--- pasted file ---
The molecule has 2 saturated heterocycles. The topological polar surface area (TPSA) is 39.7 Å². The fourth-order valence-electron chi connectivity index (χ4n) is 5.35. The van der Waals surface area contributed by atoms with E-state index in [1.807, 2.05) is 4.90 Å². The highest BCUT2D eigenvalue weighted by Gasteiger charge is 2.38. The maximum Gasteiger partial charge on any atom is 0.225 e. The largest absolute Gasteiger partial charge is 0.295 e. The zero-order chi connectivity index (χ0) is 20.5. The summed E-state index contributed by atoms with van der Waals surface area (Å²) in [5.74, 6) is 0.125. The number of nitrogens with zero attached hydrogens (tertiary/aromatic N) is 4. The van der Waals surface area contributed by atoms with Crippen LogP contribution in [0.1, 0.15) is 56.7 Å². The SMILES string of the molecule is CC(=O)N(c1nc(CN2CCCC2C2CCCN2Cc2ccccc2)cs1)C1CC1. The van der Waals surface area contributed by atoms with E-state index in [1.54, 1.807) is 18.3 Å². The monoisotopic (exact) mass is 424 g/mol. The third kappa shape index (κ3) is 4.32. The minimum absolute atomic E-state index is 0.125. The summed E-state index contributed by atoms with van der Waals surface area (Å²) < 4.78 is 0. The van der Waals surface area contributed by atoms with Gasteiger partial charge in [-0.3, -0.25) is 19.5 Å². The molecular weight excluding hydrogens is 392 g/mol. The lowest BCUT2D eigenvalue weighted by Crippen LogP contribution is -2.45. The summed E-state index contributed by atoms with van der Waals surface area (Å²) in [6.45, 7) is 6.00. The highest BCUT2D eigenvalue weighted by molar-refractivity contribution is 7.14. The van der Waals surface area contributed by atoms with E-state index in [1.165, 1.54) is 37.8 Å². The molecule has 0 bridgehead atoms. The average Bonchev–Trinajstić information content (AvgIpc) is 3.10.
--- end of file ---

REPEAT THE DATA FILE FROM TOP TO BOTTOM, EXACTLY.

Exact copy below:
The molecule has 2 saturated heterocycles. The topological polar surface area (TPSA) is 39.7 Å². The fourth-order valence-electron chi connectivity index (χ4n) is 5.35. The van der Waals surface area contributed by atoms with E-state index in [1.807, 2.05) is 4.90 Å². The highest BCUT2D eigenvalue weighted by Gasteiger charge is 2.38. The maximum Gasteiger partial charge on any atom is 0.225 e. The largest absolute Gasteiger partial charge is 0.295 e. The zero-order chi connectivity index (χ0) is 20.5. The summed E-state index contributed by atoms with van der Waals surface area (Å²) in [5.74, 6) is 0.125. The number of nitrogens with zero attached hydrogens (tertiary/aromatic N) is 4. The van der Waals surface area contributed by atoms with Crippen LogP contribution in [0.1, 0.15) is 56.7 Å². The SMILES string of the molecule is CC(=O)N(c1nc(CN2CCCC2C2CCCN2Cc2ccccc2)cs1)C1CC1. The van der Waals surface area contributed by atoms with E-state index in [1.54, 1.807) is 18.3 Å². The monoisotopic (exact) mass is 424 g/mol. The third kappa shape index (κ3) is 4.32. The minimum absolute atomic E-state index is 0.125. The summed E-state index contributed by atoms with van der Waals surface area (Å²) < 4.78 is 0. The van der Waals surface area contributed by atoms with Gasteiger partial charge in [-0.3, -0.25) is 19.5 Å². The molecular weight excluding hydrogens is 392 g/mol. The lowest BCUT2D eigenvalue weighted by Crippen LogP contribution is -2.45. The summed E-state index contributed by atoms with van der Waals surface area (Å²) in [6.45, 7) is 6.00. The highest BCUT2D eigenvalue weighted by molar-refractivity contribution is 7.14. The van der Waals surface area contributed by atoms with E-state index in [1.165, 1.54) is 37.8 Å². The molecule has 0 bridgehead atoms. The average Bonchev–Trinajstić information content (AvgIpc) is 3.10.